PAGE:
A large array of antigens that are recognized by tumor-specific T cells has been identified and shown to be generated through various processes. We describe a new mechanism underlying T cell recognition of melanoma cells, which involves the generation of a major histocompatibility complex class I–restricted epitope after tumor-mediated uptake and processing of an extracellular protein—a process referred to as cross-presentation—which is believed to be restricted to immune cells. We show that melanoma cells cross-present, in an αvβ3-dependent manner, an antigen derived from secreted matrix metalloproteinase–2 (MMP-2) to human leukocyte antigen A*0201-restricted T cells. Because MMP-2 activity is critical for melanoma progression, the MMP-2 peptide should be cross-presented by most progressing melanomas and represents a unique antigen for vaccine therapy of these tumors.
Antigens recognized on tumor cells by CTLs consist of peptides presented by MHC class I molecules (1). These peptides originate in the tumor cell cytosol from the degradation of recently translated endogenous proteins, mainly by the proteasome. Most peptides are transported into the endoplasmic reticulum where they are loaded onto MHC class I molecules and then translocated to the cell surface as MHC–peptide complexes. It is assumed that those peptides also may be cross-presented in vivo by APCs (i.e., loaded onto MHC class I molecules from internalized tumor proteins), which could lead to the subsequent induction of tumor immunity (2, 3).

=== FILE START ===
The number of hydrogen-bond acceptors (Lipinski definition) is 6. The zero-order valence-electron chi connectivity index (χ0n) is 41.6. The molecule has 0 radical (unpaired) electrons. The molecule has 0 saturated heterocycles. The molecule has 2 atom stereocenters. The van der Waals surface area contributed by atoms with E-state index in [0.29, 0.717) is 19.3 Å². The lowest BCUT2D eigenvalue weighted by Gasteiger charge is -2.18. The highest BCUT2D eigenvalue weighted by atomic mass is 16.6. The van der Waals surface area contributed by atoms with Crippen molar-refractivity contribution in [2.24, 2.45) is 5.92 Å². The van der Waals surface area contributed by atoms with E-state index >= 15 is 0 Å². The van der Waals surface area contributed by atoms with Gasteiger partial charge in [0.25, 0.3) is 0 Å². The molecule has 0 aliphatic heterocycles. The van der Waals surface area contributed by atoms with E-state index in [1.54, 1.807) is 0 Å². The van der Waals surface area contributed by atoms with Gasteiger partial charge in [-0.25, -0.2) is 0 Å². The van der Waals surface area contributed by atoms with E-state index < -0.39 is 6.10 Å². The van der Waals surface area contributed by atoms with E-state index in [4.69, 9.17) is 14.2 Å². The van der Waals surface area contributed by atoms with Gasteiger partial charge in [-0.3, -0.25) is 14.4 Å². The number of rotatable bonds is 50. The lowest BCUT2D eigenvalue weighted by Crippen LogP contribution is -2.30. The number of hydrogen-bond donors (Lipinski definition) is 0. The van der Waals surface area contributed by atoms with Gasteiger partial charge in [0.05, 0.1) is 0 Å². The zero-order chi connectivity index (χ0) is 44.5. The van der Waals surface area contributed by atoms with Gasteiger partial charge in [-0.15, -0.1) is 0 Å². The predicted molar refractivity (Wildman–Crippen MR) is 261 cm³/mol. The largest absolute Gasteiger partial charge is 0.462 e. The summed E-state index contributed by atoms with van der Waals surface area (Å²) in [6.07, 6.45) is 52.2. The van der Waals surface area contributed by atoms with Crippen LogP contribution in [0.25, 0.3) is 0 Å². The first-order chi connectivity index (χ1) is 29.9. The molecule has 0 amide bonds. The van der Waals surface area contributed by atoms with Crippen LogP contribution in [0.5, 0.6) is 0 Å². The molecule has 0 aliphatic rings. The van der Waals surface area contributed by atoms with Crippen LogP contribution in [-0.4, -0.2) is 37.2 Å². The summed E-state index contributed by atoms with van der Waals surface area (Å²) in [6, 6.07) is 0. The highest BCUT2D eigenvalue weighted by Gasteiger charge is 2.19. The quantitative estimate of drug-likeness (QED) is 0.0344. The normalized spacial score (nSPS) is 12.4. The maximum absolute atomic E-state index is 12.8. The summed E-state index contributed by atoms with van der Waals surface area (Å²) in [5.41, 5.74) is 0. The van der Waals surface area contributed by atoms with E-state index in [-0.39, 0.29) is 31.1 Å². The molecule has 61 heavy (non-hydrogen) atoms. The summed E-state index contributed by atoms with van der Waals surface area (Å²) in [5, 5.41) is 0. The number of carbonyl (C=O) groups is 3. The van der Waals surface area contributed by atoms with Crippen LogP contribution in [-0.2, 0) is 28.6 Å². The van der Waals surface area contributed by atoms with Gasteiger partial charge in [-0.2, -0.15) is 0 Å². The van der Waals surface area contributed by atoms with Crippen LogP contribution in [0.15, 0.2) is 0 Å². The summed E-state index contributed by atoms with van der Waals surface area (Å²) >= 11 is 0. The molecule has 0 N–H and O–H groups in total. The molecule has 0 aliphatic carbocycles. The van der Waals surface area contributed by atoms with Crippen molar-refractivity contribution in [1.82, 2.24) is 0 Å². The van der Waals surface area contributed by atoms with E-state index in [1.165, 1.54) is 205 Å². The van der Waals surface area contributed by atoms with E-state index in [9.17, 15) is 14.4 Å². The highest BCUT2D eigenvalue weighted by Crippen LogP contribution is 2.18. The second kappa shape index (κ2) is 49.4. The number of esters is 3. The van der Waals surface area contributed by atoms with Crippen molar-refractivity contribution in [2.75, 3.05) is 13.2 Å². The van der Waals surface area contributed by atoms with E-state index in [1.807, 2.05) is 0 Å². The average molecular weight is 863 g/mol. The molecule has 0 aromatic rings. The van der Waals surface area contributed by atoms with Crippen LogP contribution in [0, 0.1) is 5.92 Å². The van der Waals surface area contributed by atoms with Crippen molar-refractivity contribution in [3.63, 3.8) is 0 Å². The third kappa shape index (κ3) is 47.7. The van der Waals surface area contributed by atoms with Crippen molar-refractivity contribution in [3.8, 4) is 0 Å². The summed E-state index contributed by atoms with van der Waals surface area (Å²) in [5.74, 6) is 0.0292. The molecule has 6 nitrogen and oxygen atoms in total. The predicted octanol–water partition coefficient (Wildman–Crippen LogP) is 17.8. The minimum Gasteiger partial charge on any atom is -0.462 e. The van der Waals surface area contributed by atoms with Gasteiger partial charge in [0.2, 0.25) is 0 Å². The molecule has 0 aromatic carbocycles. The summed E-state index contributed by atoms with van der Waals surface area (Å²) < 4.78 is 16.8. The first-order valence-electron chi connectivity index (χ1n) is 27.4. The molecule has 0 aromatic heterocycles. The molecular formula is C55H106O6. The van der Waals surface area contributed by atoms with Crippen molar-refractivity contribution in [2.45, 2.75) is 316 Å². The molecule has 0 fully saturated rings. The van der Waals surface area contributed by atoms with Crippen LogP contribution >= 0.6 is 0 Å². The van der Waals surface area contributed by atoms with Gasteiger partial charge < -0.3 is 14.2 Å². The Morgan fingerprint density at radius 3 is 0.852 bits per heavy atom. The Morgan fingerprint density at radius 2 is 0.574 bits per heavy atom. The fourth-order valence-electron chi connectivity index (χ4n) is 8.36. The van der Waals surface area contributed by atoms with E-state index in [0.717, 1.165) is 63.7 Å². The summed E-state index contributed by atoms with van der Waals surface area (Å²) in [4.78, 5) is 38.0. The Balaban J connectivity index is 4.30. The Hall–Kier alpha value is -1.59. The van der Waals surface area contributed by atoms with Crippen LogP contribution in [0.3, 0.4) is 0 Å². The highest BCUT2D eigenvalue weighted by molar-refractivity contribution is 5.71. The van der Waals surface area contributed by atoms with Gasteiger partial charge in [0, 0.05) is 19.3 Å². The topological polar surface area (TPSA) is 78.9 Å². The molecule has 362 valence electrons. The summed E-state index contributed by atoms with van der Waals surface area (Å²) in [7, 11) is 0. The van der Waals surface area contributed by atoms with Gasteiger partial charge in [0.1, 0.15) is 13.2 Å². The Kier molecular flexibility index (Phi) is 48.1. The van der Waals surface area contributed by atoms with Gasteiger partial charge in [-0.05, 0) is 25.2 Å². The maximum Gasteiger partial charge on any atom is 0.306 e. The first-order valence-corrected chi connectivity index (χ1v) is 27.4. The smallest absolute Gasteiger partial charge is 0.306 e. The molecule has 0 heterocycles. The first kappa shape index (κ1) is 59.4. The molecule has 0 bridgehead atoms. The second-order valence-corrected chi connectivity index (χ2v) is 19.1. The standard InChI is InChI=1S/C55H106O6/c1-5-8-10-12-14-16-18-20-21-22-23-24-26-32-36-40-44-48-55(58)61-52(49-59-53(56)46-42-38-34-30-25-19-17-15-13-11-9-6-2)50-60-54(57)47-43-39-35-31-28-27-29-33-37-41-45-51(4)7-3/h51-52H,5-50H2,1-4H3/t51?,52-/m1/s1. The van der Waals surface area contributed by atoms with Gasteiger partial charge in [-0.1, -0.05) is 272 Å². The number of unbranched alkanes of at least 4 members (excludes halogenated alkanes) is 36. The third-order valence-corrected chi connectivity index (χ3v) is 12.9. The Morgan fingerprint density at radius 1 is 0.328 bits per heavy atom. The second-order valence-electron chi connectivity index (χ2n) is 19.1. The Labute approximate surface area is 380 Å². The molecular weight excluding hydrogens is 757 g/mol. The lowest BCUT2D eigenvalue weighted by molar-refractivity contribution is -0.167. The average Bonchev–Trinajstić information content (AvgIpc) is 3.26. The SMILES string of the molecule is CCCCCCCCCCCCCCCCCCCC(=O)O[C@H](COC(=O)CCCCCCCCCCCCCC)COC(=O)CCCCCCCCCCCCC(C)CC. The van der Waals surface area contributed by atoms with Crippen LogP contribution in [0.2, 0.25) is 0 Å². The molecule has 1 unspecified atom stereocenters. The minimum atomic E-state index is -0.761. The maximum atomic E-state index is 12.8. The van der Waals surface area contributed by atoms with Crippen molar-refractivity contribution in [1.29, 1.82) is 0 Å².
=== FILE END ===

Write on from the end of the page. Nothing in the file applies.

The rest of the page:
During the last 14 yr, a large array of human melanoma–associated antigens has been identified. Among these, several shared melanoma antigens have been targeted in immunization strategies. However, the therapeutic efficacy of this approach remains limited, despite significant induction of tumor-specific T cells (4, 5). One possible explanation is that targeted antigens are not suitable to induce efficient immune responses, which might be due, in part, to the generation of antigen-loss variants (6). A way to circumvent this limitation is to vaccinate against antigenic proteins whose expression is critical for tumor growth or invasiveness. In an attempt to identify such tumor cell proteins, we aimed at characterizing the antigens recognized by tumor-infiltrating lymphocytes (TILs) infused between 6 and 8 yr ago into patients who had melanoma who remain tumor-free (7, 8).
Here we show that the secreted matrix metalloproteinase–2 (MMP-2) is a novel shared melanoma antigen that is recognized by TILs in the HLA-A*0201 context. We also describe a new mechanism for the generation of this tumor epitope: cross-presentation, which is believed to be restricted to immune cells.
M134.12 T cell clone recognizes a shared melanoma antigen presented on HLA-A*0201
One CD8+ TIL clone from the M134 patient (M134.12) killed the autologous M134 melanoma cell line and was able to secrete TNF, IFN-γ, and IL-2 when incubated with this cell line (Fig. 1 A and not depicted). To identify the restricting HLA allele, we used a panel of 29 allogenic melanoma cell lines that shared at least one HLA allele with the M134 cell line (HLA-A*0201, B*0801, Cw*0701). Half of HLA-A*0201+ (12 out of 24), but none of HLA-A*0201−, cell lines were recognized by M134.12 (Fig. 1 A and not depicted), which indicated that this CTL recognized a shared melanoma antigen presented by HLA-A*0201. Moreover, the CTL clone killed freshly isolated HLA-A*0201+ melanoma cells (Fig. 1 B).
MMP-2 is the antigen recognized by the CTL clone M134.12